What Rafael Nadal has called his unluckiest grand slam has defeated the 13-time major champion once more. The injury this time not the knee, or even the blister, but the back, leaving Stanislas Wawrinka as the new Australian Open champion. A momentous upset on paper; a full story that reveals much more.
Wawrinka was leading 6-3, 2-0 when Nadal's back appeared to lock up on serve during the third game of the second set. He left the court for a a medical time-out at 1-2 as an agitated Wawrinka demanded to be told the exact nature of the problem, and returned, shirtless, to an ungenerous chorus of boos from around Rod Laver Arena.
It was a surprising reaction that appeared even more uncharitable when the level of the top seed's discomfort became clear. The overwhelming title favourite was struggling so badly that he departed from his famously obsessive on-court routines, and if painkillers had been called for, they would need some time to kick in.
Meanwhile, Nadal's serve had slowed to the point of ineffective, his movement was badly compromised, and his distress obvious from his body language. He played on, but so mildly for a time that it was unclear for how long he would continue. Not since 1990 has an Australian Open men's final ended in retirement, when Stefan Edberg was forced out with an abdominal injury in the third set against Ivan Lendl.
This one was played to its conclusion, but not without a few more twists. Wawrinka, too, became affected, having outplayed Nadal until the injury intervened, and managed well enough for a time after it, but then found himself struggling for rhythm and intensity against the wounded Spanish bull.
The so-called Stanimal who had toppled three-time defending champion Novak Djokovic in the quarter-finals needed to bare his fangs again, but was suddenly rather toothless, listless, tame, as the error count grew, and an improving but still restricted Nadal served out the third set 6-3 after breaking in the opening game.
Wawrinka finally broke again with a forehand down the line in the sixth game of the fourth, only to drop his own with a dreadful lapse, then broke again and finally served out the final 6-3, 6-2, 3-6, 6-3 to deny the courageous Nadal a second Australian and 14th major title that would have equalled the number won by trophy presenter Pete Sampras, and moved him to within three of Roger Federer, with the near-certainty that is the French Open to come next.
The celebration was restrained, out of respect for Nadal, but Wawrinka had nevertheless become the first man to beat the top two seeds at a grand slam since Sergi Bruguera at the French Open in 1993.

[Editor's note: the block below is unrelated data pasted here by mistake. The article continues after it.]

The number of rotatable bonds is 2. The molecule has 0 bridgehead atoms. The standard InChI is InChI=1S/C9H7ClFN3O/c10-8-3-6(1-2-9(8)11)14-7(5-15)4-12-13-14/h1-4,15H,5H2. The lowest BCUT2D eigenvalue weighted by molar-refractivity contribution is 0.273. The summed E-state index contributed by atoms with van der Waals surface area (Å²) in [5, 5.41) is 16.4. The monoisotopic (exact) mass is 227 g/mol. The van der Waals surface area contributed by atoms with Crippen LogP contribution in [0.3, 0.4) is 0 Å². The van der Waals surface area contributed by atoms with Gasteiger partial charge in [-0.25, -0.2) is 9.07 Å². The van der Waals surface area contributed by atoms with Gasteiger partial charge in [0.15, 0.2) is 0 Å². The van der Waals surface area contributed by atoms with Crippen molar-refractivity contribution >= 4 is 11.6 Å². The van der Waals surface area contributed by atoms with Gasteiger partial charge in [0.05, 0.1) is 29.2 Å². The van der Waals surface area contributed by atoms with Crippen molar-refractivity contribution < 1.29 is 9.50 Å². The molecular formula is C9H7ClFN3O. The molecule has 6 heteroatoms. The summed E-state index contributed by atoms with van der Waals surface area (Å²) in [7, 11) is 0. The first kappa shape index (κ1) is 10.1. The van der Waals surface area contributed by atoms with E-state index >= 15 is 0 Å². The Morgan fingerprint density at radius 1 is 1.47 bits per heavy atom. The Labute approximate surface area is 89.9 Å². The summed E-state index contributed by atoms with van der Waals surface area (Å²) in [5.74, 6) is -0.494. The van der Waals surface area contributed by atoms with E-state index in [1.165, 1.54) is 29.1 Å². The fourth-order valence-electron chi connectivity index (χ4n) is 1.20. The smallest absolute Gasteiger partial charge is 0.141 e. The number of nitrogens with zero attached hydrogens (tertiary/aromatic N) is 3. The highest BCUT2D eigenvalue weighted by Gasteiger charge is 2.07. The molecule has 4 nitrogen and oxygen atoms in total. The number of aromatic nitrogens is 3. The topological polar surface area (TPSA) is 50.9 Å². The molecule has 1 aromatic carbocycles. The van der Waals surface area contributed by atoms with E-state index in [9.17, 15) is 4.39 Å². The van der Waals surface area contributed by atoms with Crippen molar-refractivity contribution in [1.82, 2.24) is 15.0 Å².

Wawrinka, 28, will soar to No. 3 in the world, was already guaranteed to become the Swiss No. 1 ahead of Federer for the first time, and now becomes just the sixth man to win a major title since the first of Nadal's eight Roland Garros titles. He admitted he never thought he would make it to a grand slam final, but there are no cheap ones in the men's game as it
now is, and how unfortunate if circumstances diminish the value of this one.
The shame is that he was clearly the better player when both were healthy. His defence was excellent, his attack exceptional. Nadal was not reading the serve, despite Wawrinka's low percentage on the first ball, and the man who had pushed Federer around so mercilessly two nights earlier was feeling the force of some nasty shoving himself.
After acknowledging the great Nadal, Wawrinka spoke of the many tears he shed after a five-set heartbreak against Djokovic at Melbourne Park last year.
''In one year, a lot happens. I'm still not sure if I'm dreaming or not, but we'll see tomorrow morning.''
Nadal, who missed last year's tournament, and suffered tournament-thwarting mishaps in 2010 and 2011, struggled to remain composed when given a huge post-match ovation. ''Last year was very tough moment when I didn't have the chance to be playing here,'' he said. ''This year was one of the more emotional tournaments in my career.''
Wawrinka had not claimed a single set in his previous 26 against Nadal, so was understandably anxious about the prospect of serving for this one at 5-3. It started with a wildly mis-hit forehand, and continued with a succession of missed first serves to 0-40, but his ability to win the next five points was enormous in the context of the match.
But having stormed through one set, how would he handle another? The answer came in the first game, with a blazing break to love, Nadal unhappy to earn a time violation warning from chair umpire Carlos Ramos at 0-40, but unhappier still to find himself down a set and a break when the eighth seed cracked a backhand return winner.
Then the drama, then all the rest of it. Including joy and relief.